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Youth summit features 8-year-old neuroscientist
Published Tuesday, January 29, 2019
by Brandi Neuwirth, Special To The Tribune

CARY – On Jan. 19, 8-year-old neuroscientist Amoy Antunet delivered the keynote address to over 170 student innovators at the second annual Youth Innovation Summit. The purpose of the event was to introduce students in grades five through 12 to Science, Technology, Engineering, Arts and Math (STEAM) and pathways to careers in STEAM. Held at Cary Academy for the second time, the summit was co-sponsored by the Triangle Uplift Foundation and the Triangle MLK Jr. Committee as part of the official Martin Luther King Jr. weekend activities.

Joseph Lynn, chair of Triangle Uplift Foundation, says the organization created the summit “to help our students get more interested in the STEAM and the STEM programs. It’s designed to be a fun, educational experience."

The Foundation sought to reach underrepresented students by providing an opportunity to increase confidence and inspiration to be a future innovator. The organizers invited Antunet as keynote speaker, describing her as the perfect example of a youthful mind pursuing a future career in STEAM.

Recognized as a neuroscience expert from Atlanta, Antunet discussed cell division, the heart, PH testing, the brain, neurophysiology and a multitude of other scientific subjects. She was recently a featured speaker at the Roadmap Scholars Neural Conference, where she spoke on Alzheimer's disease, and was given the award for outstanding scientist. She is the youngest person ever to present at a neural convention.

Antunet shared her passion for science with PreEminent Charter the day before addressing the Youth Innovation Summit. “If you scratch out the science stuff, I’m actually pretty normal,” Antunet said. Her recommendation to the student innovators: “They should act on their potential, and if there’s something you really like, you should act on it.”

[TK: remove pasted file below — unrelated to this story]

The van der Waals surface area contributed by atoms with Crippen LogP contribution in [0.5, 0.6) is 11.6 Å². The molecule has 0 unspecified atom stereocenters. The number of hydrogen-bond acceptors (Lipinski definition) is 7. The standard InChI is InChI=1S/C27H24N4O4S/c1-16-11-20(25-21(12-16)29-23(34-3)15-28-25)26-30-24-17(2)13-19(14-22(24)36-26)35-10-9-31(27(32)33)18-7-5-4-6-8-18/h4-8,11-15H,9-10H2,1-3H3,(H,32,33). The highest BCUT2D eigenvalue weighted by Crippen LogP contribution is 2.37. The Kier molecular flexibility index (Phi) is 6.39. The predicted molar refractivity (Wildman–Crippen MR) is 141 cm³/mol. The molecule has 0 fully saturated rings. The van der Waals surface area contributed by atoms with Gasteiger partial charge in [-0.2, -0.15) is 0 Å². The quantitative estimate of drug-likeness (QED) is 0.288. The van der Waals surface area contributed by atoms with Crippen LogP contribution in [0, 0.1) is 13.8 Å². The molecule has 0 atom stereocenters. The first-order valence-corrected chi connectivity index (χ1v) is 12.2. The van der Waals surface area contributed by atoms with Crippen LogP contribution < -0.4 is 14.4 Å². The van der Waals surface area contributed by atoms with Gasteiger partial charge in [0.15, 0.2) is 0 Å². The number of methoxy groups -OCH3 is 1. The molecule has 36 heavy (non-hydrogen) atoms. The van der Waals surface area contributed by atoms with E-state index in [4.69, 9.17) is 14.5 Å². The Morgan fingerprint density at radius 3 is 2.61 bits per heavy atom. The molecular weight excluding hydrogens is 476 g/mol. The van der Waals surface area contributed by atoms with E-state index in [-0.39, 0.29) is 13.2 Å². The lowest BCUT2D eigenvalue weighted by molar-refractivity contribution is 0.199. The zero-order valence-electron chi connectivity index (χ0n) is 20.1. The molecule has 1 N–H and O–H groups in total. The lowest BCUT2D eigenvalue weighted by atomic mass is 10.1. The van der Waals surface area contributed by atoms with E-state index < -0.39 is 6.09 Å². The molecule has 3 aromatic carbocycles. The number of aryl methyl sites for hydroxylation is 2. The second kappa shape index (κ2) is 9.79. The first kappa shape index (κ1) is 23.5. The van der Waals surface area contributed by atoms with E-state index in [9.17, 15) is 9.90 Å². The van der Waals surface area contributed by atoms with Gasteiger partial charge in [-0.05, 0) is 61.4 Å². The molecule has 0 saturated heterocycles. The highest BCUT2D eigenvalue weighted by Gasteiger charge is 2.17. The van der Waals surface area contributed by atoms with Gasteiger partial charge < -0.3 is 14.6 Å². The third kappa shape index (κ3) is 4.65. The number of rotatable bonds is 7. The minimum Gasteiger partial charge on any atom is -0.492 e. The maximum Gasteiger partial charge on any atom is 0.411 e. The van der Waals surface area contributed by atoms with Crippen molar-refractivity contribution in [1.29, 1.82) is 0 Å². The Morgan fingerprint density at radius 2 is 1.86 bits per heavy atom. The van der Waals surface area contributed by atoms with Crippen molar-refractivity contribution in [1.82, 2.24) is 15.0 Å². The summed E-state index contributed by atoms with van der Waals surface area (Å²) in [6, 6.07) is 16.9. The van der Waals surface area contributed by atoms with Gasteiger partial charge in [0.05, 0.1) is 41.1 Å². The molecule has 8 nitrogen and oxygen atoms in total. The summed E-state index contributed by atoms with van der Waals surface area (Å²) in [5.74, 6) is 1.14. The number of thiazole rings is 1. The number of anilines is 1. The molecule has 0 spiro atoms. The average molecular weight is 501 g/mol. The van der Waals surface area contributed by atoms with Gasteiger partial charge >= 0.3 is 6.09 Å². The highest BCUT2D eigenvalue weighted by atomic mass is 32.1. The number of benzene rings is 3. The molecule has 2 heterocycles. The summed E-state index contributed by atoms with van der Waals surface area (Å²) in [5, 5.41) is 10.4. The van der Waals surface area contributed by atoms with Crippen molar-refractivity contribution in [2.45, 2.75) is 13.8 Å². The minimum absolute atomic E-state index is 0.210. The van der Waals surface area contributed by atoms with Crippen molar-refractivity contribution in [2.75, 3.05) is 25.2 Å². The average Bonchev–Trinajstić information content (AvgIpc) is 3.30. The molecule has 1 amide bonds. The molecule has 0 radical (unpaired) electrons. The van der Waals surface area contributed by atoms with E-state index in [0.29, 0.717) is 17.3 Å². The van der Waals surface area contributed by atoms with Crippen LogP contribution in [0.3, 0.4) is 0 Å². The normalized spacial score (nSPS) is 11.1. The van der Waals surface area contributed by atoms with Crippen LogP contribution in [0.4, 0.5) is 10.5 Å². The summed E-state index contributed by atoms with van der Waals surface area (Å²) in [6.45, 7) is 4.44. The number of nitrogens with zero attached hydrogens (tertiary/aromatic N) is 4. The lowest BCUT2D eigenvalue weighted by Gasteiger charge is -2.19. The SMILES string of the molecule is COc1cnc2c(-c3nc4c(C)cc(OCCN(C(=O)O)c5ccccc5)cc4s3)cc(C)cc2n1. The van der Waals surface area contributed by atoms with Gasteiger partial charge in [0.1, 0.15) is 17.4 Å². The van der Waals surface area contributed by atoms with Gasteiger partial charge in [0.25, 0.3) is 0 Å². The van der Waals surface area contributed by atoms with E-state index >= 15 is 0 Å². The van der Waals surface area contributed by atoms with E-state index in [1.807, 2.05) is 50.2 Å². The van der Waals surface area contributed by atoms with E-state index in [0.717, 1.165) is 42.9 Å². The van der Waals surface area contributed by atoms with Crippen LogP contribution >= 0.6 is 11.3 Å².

The theme of the summit was culture change through STEAM. Twelve hands-on workshops gave students the opportunity to explore how they could participate in influencing the development of society as “culture changers.” Scholarships of $2,500 were awarded to four students who wrote winning essays.

Professionals at the top of their fields were on hand to lead the students in their exploration of the various aspects of STEAM. NASA engineer Lee Willis taught students to build and race solar cars. Kramden Institute facilitated a hands-on computer build. R.D. Hill Associates oversaw flying drones outside on the lawn. Helping Hands, a partnership between UNC Chapel Hill and N.C. State, taught prosthetics engineering.

CodeSnaps-Curriculum Pathways provided by SAS was a well-received and interactive coding activity. Students were further inspired by other STEAM workshops: Biotechnology with N.C. Central, Forensics by Edwin Davis of Communities in Schools, Robotics by InspireNC, Coding with CodeEdge and Video Production with Too Much TV. Parents also received the benefits of workshops on how to provide guidance to their student in their pursuit of STEAM studies and career pathways.

The Triangle Uplift Foundation is a 501(c)(3) whose mission is to empower youth, families, and communities through strong leadership, education and fostering wholeness. Visit www.triangleupliftfoundation.org.




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